Who is Althouse? * View only LAW posts * Contribute * Shop AMAZON*
says of the 85-year-old painter.I suspect price speculating on its entering the higher value dead-painter category.
OMG!!1! She's OBEEEESE!!
She looks like a melted banana split.
Wow, I knew Freud's prices were high these days, but not that high. I'm not terribly fond of his later work; it's a rather dismal world-view and so color-phobic, but they're fine if taken on their own terms. But for abundantly, gloriously fleshy, I'd rather have Rubens or even Soutine.
Is it really the most expensive painting, or does it only seem so when not factoring in the price per pound?Other than that, it hardly looks like she's sleeping, with her left hand grasping the couch to keep from pitching forward onto the floor. On the other hand, I still slow down to look at those velvet paintings being displayed along the road near our house, so who am I to judge?
Is this a "couch size painting"?
Well, this certainly won't be replacing my Boris Vallejo/Julie Bell calendars.
Say what you want about the subject matter but this painting does speak, nay, shouts at the viewer who is drawn into the many splendiforous folds and cushions on display.The right hand cradling the right breast is poignant and a nice touch.
Vet66-You are correct, and even I, whose artistic tastes run to 1950's Matel model box paintings of battleships, grant that it is interesting for the same reasons. I still think, however, that the model is exhibiting a Wyeth-like anxiety from that couch being too small for her. Cradling right hand, clutching left hand.Like that ("Wyeth-like")?
The right hand cradling the right breast is poignant and a nice touch.She's just trying to keep her enormous flabby tit from dragging on the ground. The first thought that comes into my mind when looking at this painting has nothing to do with art and more with get this obese pig a gastric bypass!
Er, the Rubens and the Soutine, each in its own way, has beauty. The Freud? None, That's why the lifehaters love it so.
You can never know what love resides in the human heart. A person physical appearance is just the smallest measure of what is the essence of true beauty. What one man might find repugnant would bring another man joy. The cruelest critics are those who are most afraid of being charged with the faults they so violently denounce. Since time began, an abundance of flesh has denoted wealth and health and has been subject of art since the first cave drawings of a plump lovely dining on a mastodon haunch. Rubens was just the greatest of the many artists throughout the ages who have saluted the joys of feminine pulchritude. It takes a real man to handle a real woman. Some cars are just too much for some people to handle. Mr. Frued, I salute you.
He also did a rather droll painting of her sleeping underneath a carpet which shows two lions hunting.And, also for mature audiences, he does men and their pets, too.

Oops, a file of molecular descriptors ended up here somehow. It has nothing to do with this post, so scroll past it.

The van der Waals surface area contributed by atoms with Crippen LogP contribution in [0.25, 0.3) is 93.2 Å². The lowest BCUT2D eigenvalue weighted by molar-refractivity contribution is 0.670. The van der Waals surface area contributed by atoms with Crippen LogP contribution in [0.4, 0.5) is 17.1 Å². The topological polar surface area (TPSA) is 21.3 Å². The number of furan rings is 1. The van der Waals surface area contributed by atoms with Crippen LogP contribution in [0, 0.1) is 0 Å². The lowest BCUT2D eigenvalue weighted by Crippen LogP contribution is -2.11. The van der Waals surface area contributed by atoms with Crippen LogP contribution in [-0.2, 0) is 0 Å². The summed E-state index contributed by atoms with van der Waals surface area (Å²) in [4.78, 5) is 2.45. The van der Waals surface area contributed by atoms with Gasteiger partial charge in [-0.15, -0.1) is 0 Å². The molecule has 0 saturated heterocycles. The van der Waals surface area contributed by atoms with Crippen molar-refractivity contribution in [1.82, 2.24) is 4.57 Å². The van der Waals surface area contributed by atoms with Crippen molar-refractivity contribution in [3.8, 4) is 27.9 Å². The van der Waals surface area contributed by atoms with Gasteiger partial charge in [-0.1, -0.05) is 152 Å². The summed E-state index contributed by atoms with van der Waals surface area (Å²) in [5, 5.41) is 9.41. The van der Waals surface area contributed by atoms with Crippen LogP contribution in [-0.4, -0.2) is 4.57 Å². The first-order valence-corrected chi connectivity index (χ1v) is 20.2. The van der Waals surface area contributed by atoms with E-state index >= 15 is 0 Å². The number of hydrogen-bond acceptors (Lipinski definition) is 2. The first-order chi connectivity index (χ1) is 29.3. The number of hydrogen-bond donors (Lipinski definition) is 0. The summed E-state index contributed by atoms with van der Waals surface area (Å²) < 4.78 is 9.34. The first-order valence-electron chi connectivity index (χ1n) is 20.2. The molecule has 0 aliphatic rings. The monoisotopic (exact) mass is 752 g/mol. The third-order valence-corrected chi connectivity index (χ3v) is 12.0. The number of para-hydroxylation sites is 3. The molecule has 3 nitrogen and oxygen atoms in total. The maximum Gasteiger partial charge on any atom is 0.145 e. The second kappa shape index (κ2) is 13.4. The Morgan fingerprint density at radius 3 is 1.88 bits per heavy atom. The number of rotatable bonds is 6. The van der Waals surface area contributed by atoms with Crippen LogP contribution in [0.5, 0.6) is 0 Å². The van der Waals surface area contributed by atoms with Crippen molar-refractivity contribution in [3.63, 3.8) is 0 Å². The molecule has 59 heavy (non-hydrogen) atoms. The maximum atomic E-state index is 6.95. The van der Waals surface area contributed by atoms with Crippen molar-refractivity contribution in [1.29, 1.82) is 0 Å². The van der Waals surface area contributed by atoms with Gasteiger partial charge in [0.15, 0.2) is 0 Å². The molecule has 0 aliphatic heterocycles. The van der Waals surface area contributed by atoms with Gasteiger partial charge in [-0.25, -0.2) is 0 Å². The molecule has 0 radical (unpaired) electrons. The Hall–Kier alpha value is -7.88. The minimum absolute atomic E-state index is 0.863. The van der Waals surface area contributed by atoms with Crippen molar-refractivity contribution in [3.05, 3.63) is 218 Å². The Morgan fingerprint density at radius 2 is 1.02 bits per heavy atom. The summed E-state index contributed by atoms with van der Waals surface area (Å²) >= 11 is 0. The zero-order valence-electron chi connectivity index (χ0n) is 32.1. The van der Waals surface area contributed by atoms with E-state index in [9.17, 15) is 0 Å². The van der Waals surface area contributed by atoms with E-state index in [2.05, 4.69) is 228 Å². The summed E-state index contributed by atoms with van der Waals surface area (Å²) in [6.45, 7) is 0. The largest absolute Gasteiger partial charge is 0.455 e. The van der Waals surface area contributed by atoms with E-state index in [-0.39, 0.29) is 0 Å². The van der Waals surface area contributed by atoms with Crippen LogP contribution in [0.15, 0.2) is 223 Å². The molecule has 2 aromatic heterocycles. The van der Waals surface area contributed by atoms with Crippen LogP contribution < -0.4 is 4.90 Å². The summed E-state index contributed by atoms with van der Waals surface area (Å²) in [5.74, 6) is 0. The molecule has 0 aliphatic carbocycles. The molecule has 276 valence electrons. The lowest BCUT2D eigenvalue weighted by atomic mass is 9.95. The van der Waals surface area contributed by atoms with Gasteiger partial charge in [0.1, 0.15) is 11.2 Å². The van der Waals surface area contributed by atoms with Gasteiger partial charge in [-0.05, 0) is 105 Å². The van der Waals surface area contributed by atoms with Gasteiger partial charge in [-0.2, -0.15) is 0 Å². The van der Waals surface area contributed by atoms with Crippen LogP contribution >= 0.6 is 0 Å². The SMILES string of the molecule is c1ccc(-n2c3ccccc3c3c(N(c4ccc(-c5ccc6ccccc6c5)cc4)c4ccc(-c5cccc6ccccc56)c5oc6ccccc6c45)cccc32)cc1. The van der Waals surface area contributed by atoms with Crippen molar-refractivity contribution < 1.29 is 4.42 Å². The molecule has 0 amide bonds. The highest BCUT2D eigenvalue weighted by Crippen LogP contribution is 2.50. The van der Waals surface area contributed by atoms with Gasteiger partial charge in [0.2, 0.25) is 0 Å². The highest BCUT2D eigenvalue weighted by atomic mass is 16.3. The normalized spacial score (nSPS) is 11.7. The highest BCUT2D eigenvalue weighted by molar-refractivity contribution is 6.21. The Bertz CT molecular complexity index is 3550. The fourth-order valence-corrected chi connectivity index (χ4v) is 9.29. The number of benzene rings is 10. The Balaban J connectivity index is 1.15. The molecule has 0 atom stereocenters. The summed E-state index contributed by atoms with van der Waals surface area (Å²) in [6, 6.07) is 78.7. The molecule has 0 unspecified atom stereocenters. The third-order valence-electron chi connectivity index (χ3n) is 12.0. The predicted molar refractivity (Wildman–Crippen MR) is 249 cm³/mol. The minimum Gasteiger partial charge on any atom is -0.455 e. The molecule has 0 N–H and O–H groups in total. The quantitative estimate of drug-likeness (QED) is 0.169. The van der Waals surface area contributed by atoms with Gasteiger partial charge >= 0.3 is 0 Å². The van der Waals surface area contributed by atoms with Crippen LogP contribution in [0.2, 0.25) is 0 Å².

A person physical appearance is just the smallest measure of what is the essence of true beauty.While I do agree with that...Gross me out.That was the first thought that came to mind upon viewing this piece. It is a painting. It is a depiction of the physical appearance. The painting is not a person; the painting has no soul of its own to appreciate. All there is is physical appearance. (Unless you want to argue that the painting is indicating some deeper point besides reveling in this appearance, and if you are, I'd like to hear what that point is.) And on the basis of pure appearance: ick.
On first glance Freud's painterly technique wasn't what was uppermost in my thoughts -- it was "This is what happens if you don't hit the gym."
Well Freeman, I see some affection in the painting. Some feeling for the subject. It's certainly not comic and not really gross (at least that's my opinion). There is a serenity in the quality of her repose which is appealing. She lies there vulnerable and alone, in a tight spot, asleep and at peace. It's reality, not an idealized air brushed Vanity Fair cover of skinny skank with fake boobs and a sucked out face. It's what America looks like at rest. At least that's what I see.But to be fair, I love chubby chicks so don't go by me. Fire away if it makes you feel better.
if it makes you feel better.?Why would criticizing a painting do that?
Rosie? Rosie O'Donnell is that you? Were you napping just now? My heavens, you've been living near the refer again, haven't you?
Well Freeman maybe I misinterpreted your critique. I thought you are saying that the woman is gross in her appearance, in what she looks like as a human being. The painting itself seems to be technically very well done. A canvas covered in cow shit might be gross, but a normal painting in of itself would not be considered gross, only the person it depicts. If I misunderstood you, I apologize.